Last night, I was reading the wonderful article a lot of us have been passing around by the lovely Carole Brody Fleet called The Reality of Remarriage After Widowhood (no really, you should check it out) and loved the phrase she used with her title....Forget-me-never.
I won't try to recap what she so eloquently describes about life and love after losing a spouse. But it did make think about another related topic that seems to also need attention brought to it. It's not just the forgetting of the deceased spouse, but forgetting the widow.
One thing I've come to notice is once I got remarried, not only did people assume that I was free and clear of grief and must not think about Jeremy anymore, but also they I was no longer needing support, encouragement, or friendships for that matter. I watched a lot of relationships dissolve around me perhaps not on purpose, but probably under the assumption that I was now being taken care of. No one asks me about Jeremy anymore. No one calls to check in, offer their help, or invite me out. Most of the time, it's not necessary because I am aware that in some senses things have changed. But every once in awhile, the sting is pretty strong.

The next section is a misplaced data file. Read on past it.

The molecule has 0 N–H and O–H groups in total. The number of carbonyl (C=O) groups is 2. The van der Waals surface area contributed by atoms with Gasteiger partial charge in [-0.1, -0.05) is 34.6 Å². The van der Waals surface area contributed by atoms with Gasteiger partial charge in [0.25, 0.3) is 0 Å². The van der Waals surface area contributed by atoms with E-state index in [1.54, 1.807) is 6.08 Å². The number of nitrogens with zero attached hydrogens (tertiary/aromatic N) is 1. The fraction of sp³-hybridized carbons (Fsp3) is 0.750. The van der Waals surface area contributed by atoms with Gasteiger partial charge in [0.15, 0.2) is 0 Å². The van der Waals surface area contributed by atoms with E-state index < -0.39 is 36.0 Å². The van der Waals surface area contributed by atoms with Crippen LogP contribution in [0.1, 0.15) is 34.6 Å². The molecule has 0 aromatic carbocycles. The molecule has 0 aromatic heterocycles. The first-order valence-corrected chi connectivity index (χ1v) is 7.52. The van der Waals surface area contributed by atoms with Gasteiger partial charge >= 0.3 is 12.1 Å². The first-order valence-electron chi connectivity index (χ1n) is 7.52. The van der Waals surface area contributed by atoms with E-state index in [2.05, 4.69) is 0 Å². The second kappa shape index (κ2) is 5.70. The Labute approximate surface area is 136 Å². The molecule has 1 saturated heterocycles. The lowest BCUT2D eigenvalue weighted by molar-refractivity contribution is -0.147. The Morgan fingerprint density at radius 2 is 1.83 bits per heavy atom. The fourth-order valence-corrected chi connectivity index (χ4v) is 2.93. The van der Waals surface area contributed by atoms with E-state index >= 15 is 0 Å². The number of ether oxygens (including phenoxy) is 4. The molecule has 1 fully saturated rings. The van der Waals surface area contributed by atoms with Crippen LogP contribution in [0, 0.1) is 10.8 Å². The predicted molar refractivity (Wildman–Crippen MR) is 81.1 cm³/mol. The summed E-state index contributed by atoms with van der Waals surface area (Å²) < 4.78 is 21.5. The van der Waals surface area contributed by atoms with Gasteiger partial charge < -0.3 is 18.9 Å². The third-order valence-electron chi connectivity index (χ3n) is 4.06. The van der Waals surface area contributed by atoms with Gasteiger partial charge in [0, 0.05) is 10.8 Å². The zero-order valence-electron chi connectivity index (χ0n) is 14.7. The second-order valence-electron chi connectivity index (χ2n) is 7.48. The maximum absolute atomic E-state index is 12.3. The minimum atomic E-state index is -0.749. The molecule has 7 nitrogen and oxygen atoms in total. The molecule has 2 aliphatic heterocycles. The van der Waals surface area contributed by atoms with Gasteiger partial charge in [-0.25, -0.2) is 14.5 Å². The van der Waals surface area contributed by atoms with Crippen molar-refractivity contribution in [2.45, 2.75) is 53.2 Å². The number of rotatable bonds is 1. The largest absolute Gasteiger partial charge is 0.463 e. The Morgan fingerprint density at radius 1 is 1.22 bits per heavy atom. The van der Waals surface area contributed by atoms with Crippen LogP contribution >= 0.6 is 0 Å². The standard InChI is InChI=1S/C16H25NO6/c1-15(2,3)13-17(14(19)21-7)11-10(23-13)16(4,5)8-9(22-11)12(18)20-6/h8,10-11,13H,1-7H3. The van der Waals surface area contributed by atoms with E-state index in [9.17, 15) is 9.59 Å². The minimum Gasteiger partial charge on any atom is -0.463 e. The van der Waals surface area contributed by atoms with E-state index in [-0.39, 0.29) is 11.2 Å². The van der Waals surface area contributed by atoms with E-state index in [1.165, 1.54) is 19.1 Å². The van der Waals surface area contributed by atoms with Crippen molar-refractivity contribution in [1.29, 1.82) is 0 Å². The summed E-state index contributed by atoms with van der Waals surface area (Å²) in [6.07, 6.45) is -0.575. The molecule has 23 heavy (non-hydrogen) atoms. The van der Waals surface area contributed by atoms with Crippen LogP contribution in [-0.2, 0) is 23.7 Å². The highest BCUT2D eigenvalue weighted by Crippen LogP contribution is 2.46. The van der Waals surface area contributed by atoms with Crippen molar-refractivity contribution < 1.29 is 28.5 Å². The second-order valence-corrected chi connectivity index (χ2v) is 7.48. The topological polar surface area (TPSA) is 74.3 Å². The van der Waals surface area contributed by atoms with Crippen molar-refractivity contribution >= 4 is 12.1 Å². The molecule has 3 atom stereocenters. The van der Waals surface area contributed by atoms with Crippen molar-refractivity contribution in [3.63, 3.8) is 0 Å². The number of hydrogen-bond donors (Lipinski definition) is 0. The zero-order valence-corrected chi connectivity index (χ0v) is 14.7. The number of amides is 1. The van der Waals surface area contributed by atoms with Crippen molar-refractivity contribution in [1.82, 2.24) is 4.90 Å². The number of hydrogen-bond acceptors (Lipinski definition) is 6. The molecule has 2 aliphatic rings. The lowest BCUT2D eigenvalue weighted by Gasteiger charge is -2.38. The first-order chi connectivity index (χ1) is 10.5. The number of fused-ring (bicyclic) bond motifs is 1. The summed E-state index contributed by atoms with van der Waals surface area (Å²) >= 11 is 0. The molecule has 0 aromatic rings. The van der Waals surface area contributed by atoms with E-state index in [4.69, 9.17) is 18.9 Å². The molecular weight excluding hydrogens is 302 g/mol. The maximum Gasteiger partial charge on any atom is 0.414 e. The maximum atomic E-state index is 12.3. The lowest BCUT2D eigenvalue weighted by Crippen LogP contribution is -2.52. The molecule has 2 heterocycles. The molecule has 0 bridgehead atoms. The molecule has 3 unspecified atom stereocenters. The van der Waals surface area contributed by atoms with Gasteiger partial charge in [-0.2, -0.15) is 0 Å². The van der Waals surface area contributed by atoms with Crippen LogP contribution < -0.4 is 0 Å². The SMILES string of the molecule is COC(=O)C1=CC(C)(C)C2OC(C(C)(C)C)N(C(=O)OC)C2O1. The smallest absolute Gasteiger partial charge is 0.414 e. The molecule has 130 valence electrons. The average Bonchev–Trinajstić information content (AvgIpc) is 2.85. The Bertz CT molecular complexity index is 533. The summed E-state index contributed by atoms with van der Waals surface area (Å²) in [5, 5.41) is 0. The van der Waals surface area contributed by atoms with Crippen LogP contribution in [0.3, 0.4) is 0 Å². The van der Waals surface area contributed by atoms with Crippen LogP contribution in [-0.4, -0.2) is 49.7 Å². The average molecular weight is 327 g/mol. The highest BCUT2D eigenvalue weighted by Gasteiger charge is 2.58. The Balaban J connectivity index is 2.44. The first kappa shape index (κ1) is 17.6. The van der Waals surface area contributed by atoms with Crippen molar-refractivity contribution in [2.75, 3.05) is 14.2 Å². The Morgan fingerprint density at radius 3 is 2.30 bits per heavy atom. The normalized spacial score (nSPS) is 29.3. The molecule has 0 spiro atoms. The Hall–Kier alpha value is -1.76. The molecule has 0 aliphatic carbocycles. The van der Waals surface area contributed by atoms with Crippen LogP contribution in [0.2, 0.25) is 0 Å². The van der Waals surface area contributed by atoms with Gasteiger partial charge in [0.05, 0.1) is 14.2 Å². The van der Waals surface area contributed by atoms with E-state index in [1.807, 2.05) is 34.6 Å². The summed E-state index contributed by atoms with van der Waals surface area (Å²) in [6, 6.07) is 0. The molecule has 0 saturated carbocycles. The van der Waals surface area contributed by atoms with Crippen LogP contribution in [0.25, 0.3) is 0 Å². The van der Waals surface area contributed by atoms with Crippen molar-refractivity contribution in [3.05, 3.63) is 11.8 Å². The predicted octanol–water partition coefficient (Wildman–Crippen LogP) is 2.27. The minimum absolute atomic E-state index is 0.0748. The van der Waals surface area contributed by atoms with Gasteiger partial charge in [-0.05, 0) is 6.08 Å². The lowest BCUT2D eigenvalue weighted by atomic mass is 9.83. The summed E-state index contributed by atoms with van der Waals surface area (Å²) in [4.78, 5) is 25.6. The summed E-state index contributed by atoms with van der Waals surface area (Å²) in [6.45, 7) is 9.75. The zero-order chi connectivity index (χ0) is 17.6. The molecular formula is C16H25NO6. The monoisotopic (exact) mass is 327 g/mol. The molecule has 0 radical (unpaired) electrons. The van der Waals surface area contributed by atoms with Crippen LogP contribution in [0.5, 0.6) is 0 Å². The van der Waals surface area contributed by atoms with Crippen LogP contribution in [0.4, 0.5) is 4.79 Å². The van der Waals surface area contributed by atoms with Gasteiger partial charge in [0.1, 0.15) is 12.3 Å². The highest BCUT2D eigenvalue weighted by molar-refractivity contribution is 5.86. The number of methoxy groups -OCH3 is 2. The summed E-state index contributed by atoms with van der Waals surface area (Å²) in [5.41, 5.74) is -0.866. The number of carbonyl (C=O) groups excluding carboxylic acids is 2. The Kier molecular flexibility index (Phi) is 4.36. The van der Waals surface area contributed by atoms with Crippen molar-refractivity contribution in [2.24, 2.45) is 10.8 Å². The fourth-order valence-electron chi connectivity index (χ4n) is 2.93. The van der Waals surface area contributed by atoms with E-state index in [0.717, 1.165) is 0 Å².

Maybe it's an egotistical desire. Never did I want all attention to be brought on me, and it happened in the worst way imaginable. But suddenly, when everyone forgot, I became mysteriously offended. At the heart of hearts, my truest desire is to know that people will never forget my Jer and to know that people understand I will never forget him. But somewhere in the back of my brain, there's a selfish little voice yelling, "Don't forget me either."
Carole said it best. Remarriage does not equal forgetting. In any sense of the word. Don't forget our loved ones.
And don't forget us either.